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Windows Tips and Tricks

ROS 2 supports Windows 10 as a Tier 1 platform, which means that all code that goes into the ROS 2 core must support Windows. For those used to traditional development on Linux or other Unix-like systems, developing on Windows can be a bit of a challenge. This document aims to lay out some of those differences.

Maximum Path Length

By default, Windows has a maximum path length of 260 characters. Practically speaking, 4 of those characters are always used by the drive letter, colon, initial backslash, and final NULL character. That means that only 256 characters are available for the sum of all parts of the path. This has two practical consequences for ROS 2:

  • Some of the ROS 2 internal path names are fairly long. Because of this, we always recommend using a short path name for the root of your ROS 2 directory, like C:\dev.

  • When building ROS 2 from source, the default isolated build mode of colcon can generate very long path names. To avoid these very long path names, use --merge-install when building on Windows.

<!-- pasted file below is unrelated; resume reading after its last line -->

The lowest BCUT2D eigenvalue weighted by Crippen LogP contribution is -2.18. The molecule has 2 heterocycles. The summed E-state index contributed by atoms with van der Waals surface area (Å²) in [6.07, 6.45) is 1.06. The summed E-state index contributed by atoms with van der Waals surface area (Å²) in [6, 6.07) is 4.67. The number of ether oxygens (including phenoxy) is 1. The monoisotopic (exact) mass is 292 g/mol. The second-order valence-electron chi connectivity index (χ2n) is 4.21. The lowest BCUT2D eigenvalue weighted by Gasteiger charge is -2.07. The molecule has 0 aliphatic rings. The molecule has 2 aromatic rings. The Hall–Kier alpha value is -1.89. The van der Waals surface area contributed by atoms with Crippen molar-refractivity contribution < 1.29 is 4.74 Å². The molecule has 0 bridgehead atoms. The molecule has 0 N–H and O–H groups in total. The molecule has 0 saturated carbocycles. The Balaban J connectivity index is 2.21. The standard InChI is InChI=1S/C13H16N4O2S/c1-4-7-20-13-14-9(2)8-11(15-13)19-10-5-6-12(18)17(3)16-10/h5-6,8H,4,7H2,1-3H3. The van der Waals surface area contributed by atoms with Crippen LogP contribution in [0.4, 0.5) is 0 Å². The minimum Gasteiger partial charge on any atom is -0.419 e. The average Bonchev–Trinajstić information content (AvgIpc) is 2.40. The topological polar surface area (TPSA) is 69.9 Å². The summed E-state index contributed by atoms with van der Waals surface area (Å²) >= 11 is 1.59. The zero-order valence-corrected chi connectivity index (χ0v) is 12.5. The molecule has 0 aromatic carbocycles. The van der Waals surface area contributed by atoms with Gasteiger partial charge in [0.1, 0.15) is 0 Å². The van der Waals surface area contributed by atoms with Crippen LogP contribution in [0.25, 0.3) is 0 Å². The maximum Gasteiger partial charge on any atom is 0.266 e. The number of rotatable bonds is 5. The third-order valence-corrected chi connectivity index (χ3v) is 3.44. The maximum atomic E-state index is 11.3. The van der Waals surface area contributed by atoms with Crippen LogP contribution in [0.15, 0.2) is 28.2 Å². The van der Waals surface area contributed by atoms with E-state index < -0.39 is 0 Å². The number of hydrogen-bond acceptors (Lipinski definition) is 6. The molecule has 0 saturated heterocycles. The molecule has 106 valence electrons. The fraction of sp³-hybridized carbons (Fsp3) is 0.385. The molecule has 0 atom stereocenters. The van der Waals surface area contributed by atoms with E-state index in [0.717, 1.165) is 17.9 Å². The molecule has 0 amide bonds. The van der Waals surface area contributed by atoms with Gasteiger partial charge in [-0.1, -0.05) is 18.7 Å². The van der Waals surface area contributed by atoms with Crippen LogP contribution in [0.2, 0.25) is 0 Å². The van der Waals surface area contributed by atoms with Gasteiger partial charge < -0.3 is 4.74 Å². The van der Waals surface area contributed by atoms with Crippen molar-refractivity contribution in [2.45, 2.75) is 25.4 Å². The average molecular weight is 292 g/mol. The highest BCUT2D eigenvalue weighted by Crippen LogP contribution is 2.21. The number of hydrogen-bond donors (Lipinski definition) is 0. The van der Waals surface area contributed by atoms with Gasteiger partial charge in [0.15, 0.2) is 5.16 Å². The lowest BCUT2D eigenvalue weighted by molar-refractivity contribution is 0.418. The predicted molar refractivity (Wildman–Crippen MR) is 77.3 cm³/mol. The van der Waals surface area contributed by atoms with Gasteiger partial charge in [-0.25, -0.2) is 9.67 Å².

Note: It is possible to change Windows to have much longer maximum path lengths. See this article for more information.

Symbol Visibility

The Microsoft Visual C++ Compiler (MSVC) exposes symbols from a Dynamic Link Library (DLL) only if they are explicitly exported. The clang and gcc compilers have an option to do the same, but it is off by default. As a result, when a library previously built on Linux is built on Windows, other libraries may be unable to resolve the external symbols. Below are examples of common error messages which can be caused by symbols not being exposed:

error C2448: '__attribute__': function-style initializer appears to be a function definition
'visibility': identifier not found
CMake Error at C:/ws_ros2/install/random_numbers/share/random_numbers/cmake/ament_cmake_export_libraries-extras.cmake:48 (message):
   Package 'random_numbers' exports the library 'random_numbers' which
   couldn't be found

Symbol Visibility also impacts binary loading. If you are finding that a composible node does not run or a Qt Visualizer isn’t working, it may be that the hosting process can not find an expected symbol export from the binary. To diagnose this on Windows, the Windows developer tools includes a program called Gflags to enable various options. One of those options is called Loader Snaps which enables you to detect load failures while debugging. Please visit the Microsoft Documentation for more information on Gflags and Loaders snaps.